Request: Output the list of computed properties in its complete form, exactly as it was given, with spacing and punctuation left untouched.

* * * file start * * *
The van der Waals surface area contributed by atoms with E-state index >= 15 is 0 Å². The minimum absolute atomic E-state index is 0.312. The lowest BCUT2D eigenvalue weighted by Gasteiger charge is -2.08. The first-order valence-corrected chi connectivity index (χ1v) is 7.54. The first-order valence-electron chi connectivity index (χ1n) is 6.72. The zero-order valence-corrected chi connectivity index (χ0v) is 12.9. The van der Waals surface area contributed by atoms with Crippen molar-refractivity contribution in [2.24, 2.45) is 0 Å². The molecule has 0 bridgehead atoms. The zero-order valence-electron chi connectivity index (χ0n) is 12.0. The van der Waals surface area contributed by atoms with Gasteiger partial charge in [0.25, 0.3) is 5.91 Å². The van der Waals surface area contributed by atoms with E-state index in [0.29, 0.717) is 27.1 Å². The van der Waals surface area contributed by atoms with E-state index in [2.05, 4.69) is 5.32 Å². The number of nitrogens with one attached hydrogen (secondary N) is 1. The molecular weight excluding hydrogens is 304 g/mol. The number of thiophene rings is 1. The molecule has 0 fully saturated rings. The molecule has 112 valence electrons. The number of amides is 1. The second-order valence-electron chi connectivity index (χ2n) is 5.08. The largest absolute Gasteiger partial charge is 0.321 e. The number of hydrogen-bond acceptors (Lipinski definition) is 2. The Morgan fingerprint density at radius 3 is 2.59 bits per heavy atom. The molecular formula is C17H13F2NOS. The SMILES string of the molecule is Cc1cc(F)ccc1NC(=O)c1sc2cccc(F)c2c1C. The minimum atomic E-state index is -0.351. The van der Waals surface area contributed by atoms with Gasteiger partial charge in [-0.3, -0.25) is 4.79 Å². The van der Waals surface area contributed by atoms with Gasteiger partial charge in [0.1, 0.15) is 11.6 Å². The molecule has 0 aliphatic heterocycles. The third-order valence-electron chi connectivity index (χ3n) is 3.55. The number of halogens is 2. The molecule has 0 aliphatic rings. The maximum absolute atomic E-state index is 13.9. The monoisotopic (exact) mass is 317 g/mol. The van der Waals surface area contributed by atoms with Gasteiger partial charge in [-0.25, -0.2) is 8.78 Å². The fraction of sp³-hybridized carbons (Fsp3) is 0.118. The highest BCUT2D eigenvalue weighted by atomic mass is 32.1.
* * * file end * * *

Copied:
The van der Waals surface area contributed by atoms with E-state index >= 15 is 0 Å². The minimum absolute atomic E-state index is 0.312. The lowest BCUT2D eigenvalue weighted by Gasteiger charge is -2.08. The first-order valence-corrected chi connectivity index (χ1v) is 7.54. The first-order valence-electron chi connectivity index (χ1n) is 6.72. The zero-order valence-corrected chi connectivity index (χ0v) is 12.9. The van der Waals surface area contributed by atoms with Crippen molar-refractivity contribution in [2.24, 2.45) is 0 Å². The molecule has 0 bridgehead atoms. The zero-order valence-electron chi connectivity index (χ0n) is 12.0. The van der Waals surface area contributed by atoms with Gasteiger partial charge in [0.25, 0.3) is 5.91 Å². The van der Waals surface area contributed by atoms with E-state index in [0.29, 0.717) is 27.1 Å². The van der Waals surface area contributed by atoms with E-state index in [2.05, 4.69) is 5.32 Å². The number of nitrogens with one attached hydrogen (secondary N) is 1. The molecular weight excluding hydrogens is 304 g/mol. The number of thiophene rings is 1. The molecule has 0 fully saturated rings. The molecule has 112 valence electrons. The number of amides is 1. The second-order valence-electron chi connectivity index (χ2n) is 5.08. The largest absolute Gasteiger partial charge is 0.321 e. The number of hydrogen-bond acceptors (Lipinski definition) is 2. The Morgan fingerprint density at radius 3 is 2.59 bits per heavy atom. The molecular formula is C17H13F2NOS. The SMILES string of the molecule is Cc1cc(F)ccc1NC(=O)c1sc2cccc(F)c2c1C. The minimum atomic E-state index is -0.351. The van der Waals surface area contributed by atoms with Gasteiger partial charge in [-0.3, -0.25) is 4.79 Å². The van der Waals surface area contributed by atoms with Gasteiger partial charge in [0.1, 0.15) is 11.6 Å². The molecule has 0 aliphatic heterocycles. The third-order valence-electron chi connectivity index (χ3n) is 3.55. The number of halogens is 2. The molecule has 0 aliphatic rings. The maximum absolute atomic E-state index is 13.9. The monoisotopic (exact) mass is 317 g/mol. The van der Waals surface area contributed by atoms with Gasteiger partial charge in [-0.25, -0.2) is 8.78 Å². The fraction of sp³-hybridized carbons (Fsp3) is 0.118. The highest BCUT2D eigenvalue weighted by atomic mass is 32.1.